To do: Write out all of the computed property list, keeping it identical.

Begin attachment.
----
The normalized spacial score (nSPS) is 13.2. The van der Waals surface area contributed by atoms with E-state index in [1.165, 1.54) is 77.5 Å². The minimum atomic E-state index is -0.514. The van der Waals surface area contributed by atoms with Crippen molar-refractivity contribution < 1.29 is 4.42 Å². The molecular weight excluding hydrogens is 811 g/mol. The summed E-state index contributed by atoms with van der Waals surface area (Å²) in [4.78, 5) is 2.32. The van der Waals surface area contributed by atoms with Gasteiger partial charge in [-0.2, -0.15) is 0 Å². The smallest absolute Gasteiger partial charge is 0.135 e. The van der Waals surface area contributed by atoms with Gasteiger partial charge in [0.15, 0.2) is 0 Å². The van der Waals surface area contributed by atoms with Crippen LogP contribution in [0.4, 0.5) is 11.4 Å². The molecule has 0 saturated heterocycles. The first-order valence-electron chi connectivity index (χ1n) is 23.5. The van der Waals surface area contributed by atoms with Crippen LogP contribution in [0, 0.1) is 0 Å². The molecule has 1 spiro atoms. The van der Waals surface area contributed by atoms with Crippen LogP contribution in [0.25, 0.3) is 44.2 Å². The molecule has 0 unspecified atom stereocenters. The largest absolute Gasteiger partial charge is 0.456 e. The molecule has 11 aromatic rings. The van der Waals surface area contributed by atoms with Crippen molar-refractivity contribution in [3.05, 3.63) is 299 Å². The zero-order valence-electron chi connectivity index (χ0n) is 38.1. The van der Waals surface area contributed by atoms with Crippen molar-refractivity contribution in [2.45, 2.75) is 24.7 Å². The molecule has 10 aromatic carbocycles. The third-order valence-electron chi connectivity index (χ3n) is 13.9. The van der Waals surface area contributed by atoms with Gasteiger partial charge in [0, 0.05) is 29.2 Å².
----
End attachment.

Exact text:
The normalized spacial score (nSPS) is 13.2. The van der Waals surface area contributed by atoms with E-state index in [1.165, 1.54) is 77.5 Å². The minimum atomic E-state index is -0.514. The van der Waals surface area contributed by atoms with Crippen molar-refractivity contribution < 1.29 is 4.42 Å². The molecular weight excluding hydrogens is 811 g/mol. The summed E-state index contributed by atoms with van der Waals surface area (Å²) in [4.78, 5) is 2.32. The van der Waals surface area contributed by atoms with Gasteiger partial charge in [-0.2, -0.15) is 0 Å². The smallest absolute Gasteiger partial charge is 0.135 e. The van der Waals surface area contributed by atoms with Gasteiger partial charge in [0.15, 0.2) is 0 Å². The van der Waals surface area contributed by atoms with Crippen LogP contribution in [0.4, 0.5) is 11.4 Å². The molecule has 0 saturated heterocycles. The first-order valence-electron chi connectivity index (χ1n) is 23.5. The van der Waals surface area contributed by atoms with Crippen LogP contribution in [0, 0.1) is 0 Å². The molecule has 1 spiro atoms. The van der Waals surface area contributed by atoms with Crippen LogP contribution in [0.25, 0.3) is 44.2 Å². The molecule has 0 unspecified atom stereocenters. The largest absolute Gasteiger partial charge is 0.456 e. The molecule has 11 aromatic rings. The van der Waals surface area contributed by atoms with Crippen molar-refractivity contribution in [3.05, 3.63) is 299 Å². The zero-order valence-electron chi connectivity index (χ0n) is 38.1. The van der Waals surface area contributed by atoms with Crippen molar-refractivity contribution in [2.45, 2.75) is 24.7 Å². The molecule has 10 aromatic carbocycles. The third-order valence-electron chi connectivity index (χ3n) is 13.9. The van der Waals surface area contributed by atoms with Gasteiger partial charge in [0, 0.05) is 29.2 Å².